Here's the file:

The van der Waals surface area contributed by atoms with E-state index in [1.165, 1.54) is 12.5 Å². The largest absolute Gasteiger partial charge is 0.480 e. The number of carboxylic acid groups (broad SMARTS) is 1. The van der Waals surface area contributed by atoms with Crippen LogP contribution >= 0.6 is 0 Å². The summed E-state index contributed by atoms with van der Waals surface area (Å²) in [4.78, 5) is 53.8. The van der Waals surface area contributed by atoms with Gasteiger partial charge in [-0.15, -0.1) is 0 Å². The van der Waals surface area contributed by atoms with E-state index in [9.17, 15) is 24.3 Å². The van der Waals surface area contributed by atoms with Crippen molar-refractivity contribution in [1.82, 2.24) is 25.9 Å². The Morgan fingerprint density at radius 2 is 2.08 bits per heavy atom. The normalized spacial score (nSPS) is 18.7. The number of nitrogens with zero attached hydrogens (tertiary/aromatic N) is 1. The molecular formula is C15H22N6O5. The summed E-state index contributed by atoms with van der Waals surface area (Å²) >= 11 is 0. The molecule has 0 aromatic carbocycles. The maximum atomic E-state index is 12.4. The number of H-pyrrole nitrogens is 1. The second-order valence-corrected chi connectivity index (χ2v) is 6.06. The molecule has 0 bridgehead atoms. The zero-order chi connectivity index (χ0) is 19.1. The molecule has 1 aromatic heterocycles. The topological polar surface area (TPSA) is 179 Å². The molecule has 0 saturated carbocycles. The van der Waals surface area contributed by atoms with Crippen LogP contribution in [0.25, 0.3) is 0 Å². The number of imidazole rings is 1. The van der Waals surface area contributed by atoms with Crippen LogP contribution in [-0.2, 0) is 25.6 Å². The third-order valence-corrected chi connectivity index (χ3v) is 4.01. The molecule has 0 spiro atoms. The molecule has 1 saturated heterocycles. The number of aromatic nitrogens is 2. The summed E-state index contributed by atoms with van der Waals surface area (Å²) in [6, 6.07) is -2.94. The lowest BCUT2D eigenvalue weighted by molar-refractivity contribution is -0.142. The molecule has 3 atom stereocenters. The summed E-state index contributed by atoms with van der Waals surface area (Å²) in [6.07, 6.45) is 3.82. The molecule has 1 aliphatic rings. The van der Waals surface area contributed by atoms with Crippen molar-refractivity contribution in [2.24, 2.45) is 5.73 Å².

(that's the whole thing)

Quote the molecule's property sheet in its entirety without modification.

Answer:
The van der Waals surface area contributed by atoms with E-state index in [1.165, 1.54) is 12.5 Å². The largest absolute Gasteiger partial charge is 0.480 e. The number of carboxylic acid groups (broad SMARTS) is 1. The van der Waals surface area contributed by atoms with Crippen LogP contribution >= 0.6 is 0 Å². The summed E-state index contributed by atoms with van der Waals surface area (Å²) in [4.78, 5) is 53.8. The van der Waals surface area contributed by atoms with Gasteiger partial charge in [-0.15, -0.1) is 0 Å². The van der Waals surface area contributed by atoms with E-state index in [9.17, 15) is 24.3 Å². The van der Waals surface area contributed by atoms with Crippen molar-refractivity contribution in [1.82, 2.24) is 25.9 Å². The Morgan fingerprint density at radius 2 is 2.08 bits per heavy atom. The normalized spacial score (nSPS) is 18.7. The number of nitrogens with zero attached hydrogens (tertiary/aromatic N) is 1. The molecular formula is C15H22N6O5. The summed E-state index contributed by atoms with van der Waals surface area (Å²) >= 11 is 0. The molecule has 0 aromatic carbocycles. The maximum atomic E-state index is 12.4. The number of H-pyrrole nitrogens is 1. The second-order valence-corrected chi connectivity index (χ2v) is 6.06. The molecule has 0 bridgehead atoms. The zero-order chi connectivity index (χ0) is 19.1. The molecule has 1 aromatic heterocycles. The topological polar surface area (TPSA) is 179 Å². The molecule has 0 saturated carbocycles. The van der Waals surface area contributed by atoms with Crippen LogP contribution in [0.25, 0.3) is 0 Å². The number of imidazole rings is 1. The van der Waals surface area contributed by atoms with Crippen LogP contribution in [-0.2, 0) is 25.6 Å². The third-order valence-corrected chi connectivity index (χ3v) is 4.01. The molecule has 0 spiro atoms. The molecule has 1 saturated heterocycles. The number of aromatic nitrogens is 2. The summed E-state index contributed by atoms with van der Waals surface area (Å²) in [6, 6.07) is -2.94. The lowest BCUT2D eigenvalue weighted by molar-refractivity contribution is -0.142. The molecule has 3 atom stereocenters. The summed E-state index contributed by atoms with van der Waals surface area (Å²) in [6.07, 6.45) is 3.82. The molecule has 1 aliphatic rings. The van der Waals surface area contributed by atoms with Crippen molar-refractivity contribution in [2.24, 2.45) is 5.73 Å².